Jenna (jennale) My recently published book of poems, Six Rivers, confronts issues faced by the Vietnamese diaspora: specifically, the issues of identity that weigh on Vietnam War refugees and their American-born children, among other subject matter.

Since I read mostly poetry, I'll list a few other books of poetry by Vietnamese or Vietnamese-American authors that I've either read or heard about:

* Ho Xuan Huong, Spring Essence (a collection of poems by a great 18th-19th century Vietnamese woman poet, translated by bilingual American poet John Balaban)

* Bao Phi, Song I Sing (just published this year)

* Linh Dinh, Blood and Soap (also just published this year)

* Mong-Lan, Why Is the Edge Always Windy?

message 31: by Jimmy (new)

Jimmy | 60 comments Thanks for the info, Jenna.

message 32: by Robert (new)

Robert Thompson (goodreadscomBob_Thompson) | 4 comments Greetings!

"What were you doing when you were nineteen? Ride along on this breath stopping journey of the heart, mind and soul of a 19 year old Marine to 1969 Vietnam. It's a full ride."

(An excerpt) from my book (A true story):
"Everything Happened in Vietnam: The Year of the Rat" by Robert Peter Thompson

"Sleep had been hard to come by for the last couple of weeks and the numbing exhaustion weighed against the flood of tension unleashed by recent events.

Especially during the darkest hours. The black time. When the sudden pop of an illumination flare jolts your sinking consciousness back into a frenzied focus. Treading frantically on the surface of a malevolent sea of dancing light and shadows. Trying in vain to separate the real from the imagined amidst the macabre interplay of swinging parachute flare and the resulting movement of objects stationary and not so stationary, as the sputtering flare of light slowly settles and is swallowed by its dark master.

None of us who remained would ever be the same. Nor of course would those who had gone."

Everything Happened In Vietnam The Year Of The Rat by Robert Peter Thompson

Everything Happened In Vietnam: The Year Of The Rat

Here is a review form a female reader (this book is not just for the guys)

5.0 out of 5 stars A transformational read, December 7, 2011

By K. Autumn – This review is from: Everything Happened In Vietnam: The Year of the Rat (Paperback)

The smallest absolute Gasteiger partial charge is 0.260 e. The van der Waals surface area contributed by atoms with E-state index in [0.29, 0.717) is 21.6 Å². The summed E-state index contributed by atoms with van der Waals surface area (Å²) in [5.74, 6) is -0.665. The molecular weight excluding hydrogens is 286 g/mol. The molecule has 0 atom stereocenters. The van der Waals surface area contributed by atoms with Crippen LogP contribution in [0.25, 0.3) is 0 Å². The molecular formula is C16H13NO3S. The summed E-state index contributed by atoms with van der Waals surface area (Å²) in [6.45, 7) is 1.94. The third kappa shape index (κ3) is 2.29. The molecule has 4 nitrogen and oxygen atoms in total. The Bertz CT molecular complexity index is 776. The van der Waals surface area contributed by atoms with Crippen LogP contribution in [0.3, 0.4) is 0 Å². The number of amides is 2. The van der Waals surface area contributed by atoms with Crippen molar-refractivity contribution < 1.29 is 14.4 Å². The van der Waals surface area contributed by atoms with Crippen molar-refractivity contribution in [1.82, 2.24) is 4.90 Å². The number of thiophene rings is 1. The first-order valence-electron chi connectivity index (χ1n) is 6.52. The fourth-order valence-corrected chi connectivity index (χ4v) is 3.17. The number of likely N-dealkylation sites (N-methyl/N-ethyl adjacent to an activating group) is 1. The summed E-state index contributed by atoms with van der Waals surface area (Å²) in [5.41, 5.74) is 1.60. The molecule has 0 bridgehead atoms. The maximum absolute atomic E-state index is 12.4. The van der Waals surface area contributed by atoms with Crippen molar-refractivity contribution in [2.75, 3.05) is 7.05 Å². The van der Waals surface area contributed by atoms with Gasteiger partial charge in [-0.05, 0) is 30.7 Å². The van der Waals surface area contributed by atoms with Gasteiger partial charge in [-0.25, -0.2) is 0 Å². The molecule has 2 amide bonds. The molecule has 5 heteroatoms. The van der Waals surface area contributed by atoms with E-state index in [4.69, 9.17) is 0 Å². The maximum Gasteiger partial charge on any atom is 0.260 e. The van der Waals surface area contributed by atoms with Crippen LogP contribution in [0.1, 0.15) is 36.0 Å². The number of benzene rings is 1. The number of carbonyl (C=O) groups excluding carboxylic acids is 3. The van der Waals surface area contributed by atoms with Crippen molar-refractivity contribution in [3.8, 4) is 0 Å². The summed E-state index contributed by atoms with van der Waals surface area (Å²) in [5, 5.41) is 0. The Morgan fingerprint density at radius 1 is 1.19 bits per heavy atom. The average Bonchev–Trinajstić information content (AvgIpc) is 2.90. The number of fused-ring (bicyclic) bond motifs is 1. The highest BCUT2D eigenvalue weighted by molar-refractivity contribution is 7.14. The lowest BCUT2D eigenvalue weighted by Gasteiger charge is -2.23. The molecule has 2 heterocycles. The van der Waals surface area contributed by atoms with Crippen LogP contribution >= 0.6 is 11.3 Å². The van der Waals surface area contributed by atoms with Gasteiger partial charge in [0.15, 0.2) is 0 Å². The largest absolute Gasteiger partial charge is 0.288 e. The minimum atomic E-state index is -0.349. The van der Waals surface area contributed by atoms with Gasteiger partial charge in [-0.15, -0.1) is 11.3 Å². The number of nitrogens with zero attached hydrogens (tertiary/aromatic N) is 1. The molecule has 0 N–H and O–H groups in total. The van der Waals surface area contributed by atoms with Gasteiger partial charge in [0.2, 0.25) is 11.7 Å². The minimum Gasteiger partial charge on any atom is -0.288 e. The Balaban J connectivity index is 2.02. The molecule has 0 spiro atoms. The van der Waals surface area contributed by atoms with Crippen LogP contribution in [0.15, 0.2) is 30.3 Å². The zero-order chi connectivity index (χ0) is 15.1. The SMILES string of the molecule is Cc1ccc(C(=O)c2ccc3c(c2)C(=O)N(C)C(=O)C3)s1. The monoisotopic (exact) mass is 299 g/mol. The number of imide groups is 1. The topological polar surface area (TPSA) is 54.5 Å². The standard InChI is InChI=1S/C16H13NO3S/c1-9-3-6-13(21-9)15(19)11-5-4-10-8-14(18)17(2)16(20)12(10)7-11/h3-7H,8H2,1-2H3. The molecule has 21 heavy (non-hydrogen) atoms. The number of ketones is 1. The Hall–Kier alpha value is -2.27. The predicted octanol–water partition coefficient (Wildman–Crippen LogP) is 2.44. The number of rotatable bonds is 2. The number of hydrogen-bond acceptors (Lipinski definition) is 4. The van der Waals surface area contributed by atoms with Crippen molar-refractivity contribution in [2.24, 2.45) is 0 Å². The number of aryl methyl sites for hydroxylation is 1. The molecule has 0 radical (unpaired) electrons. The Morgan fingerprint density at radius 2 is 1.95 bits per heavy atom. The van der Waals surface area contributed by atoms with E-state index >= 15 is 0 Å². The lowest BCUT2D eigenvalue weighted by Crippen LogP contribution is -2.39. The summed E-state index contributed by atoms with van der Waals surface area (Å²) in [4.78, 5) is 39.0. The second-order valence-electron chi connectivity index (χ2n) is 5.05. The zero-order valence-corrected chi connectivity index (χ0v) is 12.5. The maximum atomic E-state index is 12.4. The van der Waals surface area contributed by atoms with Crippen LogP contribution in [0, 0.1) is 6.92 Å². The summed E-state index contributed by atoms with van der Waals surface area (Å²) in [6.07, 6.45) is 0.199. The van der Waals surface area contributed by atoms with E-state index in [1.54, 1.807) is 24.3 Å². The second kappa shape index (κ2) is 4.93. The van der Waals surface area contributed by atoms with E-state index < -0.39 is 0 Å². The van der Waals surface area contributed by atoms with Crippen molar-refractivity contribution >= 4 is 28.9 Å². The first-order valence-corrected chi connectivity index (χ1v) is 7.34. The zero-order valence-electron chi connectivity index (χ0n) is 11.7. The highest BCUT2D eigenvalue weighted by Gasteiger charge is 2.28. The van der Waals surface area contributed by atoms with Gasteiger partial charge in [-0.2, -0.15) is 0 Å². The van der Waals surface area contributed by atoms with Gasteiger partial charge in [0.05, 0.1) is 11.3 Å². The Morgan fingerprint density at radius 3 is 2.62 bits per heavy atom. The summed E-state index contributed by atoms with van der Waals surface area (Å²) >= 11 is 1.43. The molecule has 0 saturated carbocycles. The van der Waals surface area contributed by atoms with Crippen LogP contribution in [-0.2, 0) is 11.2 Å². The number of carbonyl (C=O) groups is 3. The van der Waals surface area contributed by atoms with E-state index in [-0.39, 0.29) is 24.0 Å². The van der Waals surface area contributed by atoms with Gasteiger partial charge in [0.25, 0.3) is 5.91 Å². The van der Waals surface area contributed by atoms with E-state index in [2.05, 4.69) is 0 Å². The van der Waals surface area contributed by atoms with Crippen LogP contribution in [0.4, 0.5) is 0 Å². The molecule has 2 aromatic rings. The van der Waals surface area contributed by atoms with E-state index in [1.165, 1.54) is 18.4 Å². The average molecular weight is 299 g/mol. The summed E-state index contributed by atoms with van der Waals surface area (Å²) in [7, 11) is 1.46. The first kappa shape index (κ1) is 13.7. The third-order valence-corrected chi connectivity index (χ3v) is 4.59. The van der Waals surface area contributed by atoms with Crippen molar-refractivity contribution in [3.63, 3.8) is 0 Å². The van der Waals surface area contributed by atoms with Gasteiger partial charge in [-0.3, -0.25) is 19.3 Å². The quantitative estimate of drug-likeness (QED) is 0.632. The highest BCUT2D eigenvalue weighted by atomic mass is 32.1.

"This story will grab hold of you and not let go. A uniquely powerful departure from the genre of War literature. Funny, brutal, insightful, intimate...the narrative moves in the cadence of memories told as stories over a camp-fire. Thompson transports you into the mind-space of his 19 year-old self, poignantly reminding us that teenagers, boys even, fought this war, grew up there, grew old there, changed forever there."

Another review from a Veteran's Hospital Nurse:

By Janelle (Chicago, IL) - This review is from: Everything Happened In Vietnam: The Year of the Rat (Kindle Edition)

"Hello, I work at the Chicago Hines VA and I bought your book from our canteen. I thought it was beautifully written and almost made me feel like I was right there with you (at least while I was reading it). I am in the nursing field and I personally think it would be highly beneficial if more VA employees read your book. We take care of guys (and some girls) just like you every day in our hospital and yet rarely do we actually understand, or even try to understand what it really meant for you to be serving our country and the unique but similarly horrible experiences each of you dealt with. I am actually loaning the book to my co-workers so that they too can hopefully have a better understanding of the vets they take care of. Thank you for your book, and for your service!"

Available in both Kindle & Print thru many different online venues.